Perhaps more importantly, Reinhold discusses his thoughts on Carlos Soria still climbing 8000 meter peaks at the age of 75, how the events on Everest this past spring will impact climbing there, and his advice for young mountaineers heading to the mountains today. He closes the interview by discussing the state of his own personal climbing ambitions, saying that he still routinely goes above 6000 meters (19,685 feet), and actually feels better at that altitude than he does in normal life. He says that might serve as incentive for him to visit Nepal more regularly over the next decade, as the altitude seems to make him feel better. He is quick to point out however, that he has no intention of climbing the big mountains again, adding "I don't want to die in the mountains."

This is another intriguing and insightful interview with Messner, who is always an interesting guy. I like that he doesn't hold back on his thoughts and opinions, and is always happy to share his perspectives. At the age of 70, clearly his best days of climbing are behind him. But I'd venture to guess he could still teach today's mountaineers a thing or two, and many of them would not be where they are today if it weren't for Messner breaking trail for them. On this milestone birthday, I salute his accomplishments. Happy birthday Reinhold!

Curious Animal Interviews Mountaineering Legend Reinhold Messner

On the eve of his 70th birthday, mountaineering legend Reinhold Messner sat down with adventure travel magazine Curious Animal for an eye-opening interview. As usual, Messner has strong opinions on life, death, and the mountains, and he isn't shy about sharing those thoughts with the world.

In the interview, Messner talks about the challenges he sought as a younger man, both in rock climbing and high altitude mountaineering. He also discusses how testing your own limits helps you to learn about yourself, and your own possibilities when faced with survival in extreme environments. The Italian climber, who many believe to be the greatest mountaineer of all time, emphasizes that danger is an essential element of mountaineering, and without the chance of death, it just doesn't hold the same appeal. He says that mountaineering is "...not a sport. It’s a play with nature, a serious play with nature."

Messner goes on to discuss his preference for climbing and traveling solo, as it allows him more freedom to do what he wants, on his own terms. He also touches on whether or not climbing is "worth it" considering the number of people who have died in the mountains over the years, and shares his approach to an expedition prior to setting out.

One of the more interesting aspects of the interview are when Messner gives a nod to several of the exceptional young climbers today. For instances, he mentions David Lama's free climb of the Cerro Torre in Patagonia as an amazing feat that he could never have accomplished, and he calls Ueli Steck's solo-summit of Annapurna one of the most impressive climbs in recent memory.  He also salutes Sandy Allan and Rick Allen for their impressive first ascent of the Mazeno Ridge on Nanga Parbat from a few years back, calling it one of the greatest, and most intelligent, ascents of the past few years.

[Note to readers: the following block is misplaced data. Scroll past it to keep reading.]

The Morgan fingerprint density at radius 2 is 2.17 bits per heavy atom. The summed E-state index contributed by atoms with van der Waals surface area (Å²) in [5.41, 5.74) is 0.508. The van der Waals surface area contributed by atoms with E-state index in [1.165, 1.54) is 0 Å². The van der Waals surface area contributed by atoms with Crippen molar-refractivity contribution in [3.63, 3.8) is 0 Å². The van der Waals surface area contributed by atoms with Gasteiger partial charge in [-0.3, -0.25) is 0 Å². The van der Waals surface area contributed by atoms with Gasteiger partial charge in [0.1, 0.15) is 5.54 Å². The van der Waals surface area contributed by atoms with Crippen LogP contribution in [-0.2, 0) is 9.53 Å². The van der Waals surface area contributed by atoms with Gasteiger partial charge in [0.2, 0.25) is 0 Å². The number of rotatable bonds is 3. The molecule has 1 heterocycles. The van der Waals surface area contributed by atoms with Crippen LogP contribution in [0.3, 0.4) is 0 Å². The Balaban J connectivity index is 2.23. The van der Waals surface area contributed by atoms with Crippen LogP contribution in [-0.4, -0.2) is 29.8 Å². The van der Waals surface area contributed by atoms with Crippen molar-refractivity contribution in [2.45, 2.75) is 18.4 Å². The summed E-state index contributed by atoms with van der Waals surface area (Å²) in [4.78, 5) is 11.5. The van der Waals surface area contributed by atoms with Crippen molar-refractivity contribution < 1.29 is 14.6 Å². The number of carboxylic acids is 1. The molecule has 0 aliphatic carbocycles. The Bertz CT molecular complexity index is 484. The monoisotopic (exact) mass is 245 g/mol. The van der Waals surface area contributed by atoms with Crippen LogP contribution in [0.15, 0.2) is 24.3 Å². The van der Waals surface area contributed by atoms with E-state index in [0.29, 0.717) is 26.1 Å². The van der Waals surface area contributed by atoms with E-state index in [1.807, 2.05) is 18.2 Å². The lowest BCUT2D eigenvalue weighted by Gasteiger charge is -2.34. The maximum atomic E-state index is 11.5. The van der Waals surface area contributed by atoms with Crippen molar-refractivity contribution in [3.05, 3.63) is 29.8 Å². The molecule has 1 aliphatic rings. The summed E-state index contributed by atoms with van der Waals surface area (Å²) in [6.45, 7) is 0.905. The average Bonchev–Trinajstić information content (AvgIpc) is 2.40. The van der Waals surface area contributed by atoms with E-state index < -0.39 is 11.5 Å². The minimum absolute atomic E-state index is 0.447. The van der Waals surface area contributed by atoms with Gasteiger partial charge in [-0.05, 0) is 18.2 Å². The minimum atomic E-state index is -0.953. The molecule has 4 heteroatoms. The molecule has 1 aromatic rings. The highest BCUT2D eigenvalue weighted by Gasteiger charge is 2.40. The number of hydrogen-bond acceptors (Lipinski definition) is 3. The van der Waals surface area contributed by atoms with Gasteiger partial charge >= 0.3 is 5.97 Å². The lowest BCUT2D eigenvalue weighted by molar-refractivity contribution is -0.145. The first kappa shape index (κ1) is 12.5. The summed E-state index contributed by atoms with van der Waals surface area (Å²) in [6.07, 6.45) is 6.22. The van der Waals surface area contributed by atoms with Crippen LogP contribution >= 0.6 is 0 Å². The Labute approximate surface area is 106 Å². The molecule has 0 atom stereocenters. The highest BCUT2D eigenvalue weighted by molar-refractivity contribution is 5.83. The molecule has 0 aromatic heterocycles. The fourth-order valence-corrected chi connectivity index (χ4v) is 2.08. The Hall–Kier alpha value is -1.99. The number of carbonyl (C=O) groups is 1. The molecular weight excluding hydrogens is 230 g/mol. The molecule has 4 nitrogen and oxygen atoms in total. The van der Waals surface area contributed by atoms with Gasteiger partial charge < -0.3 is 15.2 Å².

Finally, Messner talks about his ongoing efforts in the mountains, which have slowed down in recent years, but his love for remote places keeps driving him to go back. He shares his thoughts on the Yeti, and mentions his efforts at setting up a charitable foundation, following in the footsteps of Edmund Hillary, who he says he respects "more for his social work than for his climbing." He wraps up the interview by discussing his time in office as a politician, which seemed to leave him a bit frustrated by the process.

All in all, a good interview from a man whose reputation and legacy are certainly secure. For me, Messner is indeed the greatest mountaineer of all time, and I always enjoy reading his take on climbing, adventure, and life in general. He remains a very interesting man, and I'm not sure there will ever be another one like him.

Esquire Interviews 5-Time Everest Summiteer Melissa Arnot

Esquire magazine has posted an interview with Melissa Arnot, one of the most accomplished and respected mountain guides on the planet. For those who aren't familiar with Arnot's resume, she has summited Everest five times, and has topped out on Rainer more than 100 times. She has had multiple expeditions to Aconcagua, Cotopaxi, and Kilimanjaro, and she's even been up Denali once. In short, she's incredibly accomplished in the mountains, and it is great to see her get some mainstream publicity.

Calling her "the most badass woman in mountain climbing," Esquire talks to Melissa about how she prepares to climb Everest. Arnot says that her workout routine involves 4-5 strength and endurance training, mixed with Yoga, several times a week. This year, she even added training for a marathon to the mix, which she ran right before she left for Nepal. She also discusses how she dealt with the disappointment of the season being can called, saying she returned home, and went on a long bike ride from Yellowstone to Glacier National Park, and back again, covering some 700 miles in the process. Arnot says it still didn't feel like it was enough to get her over not being able to climb.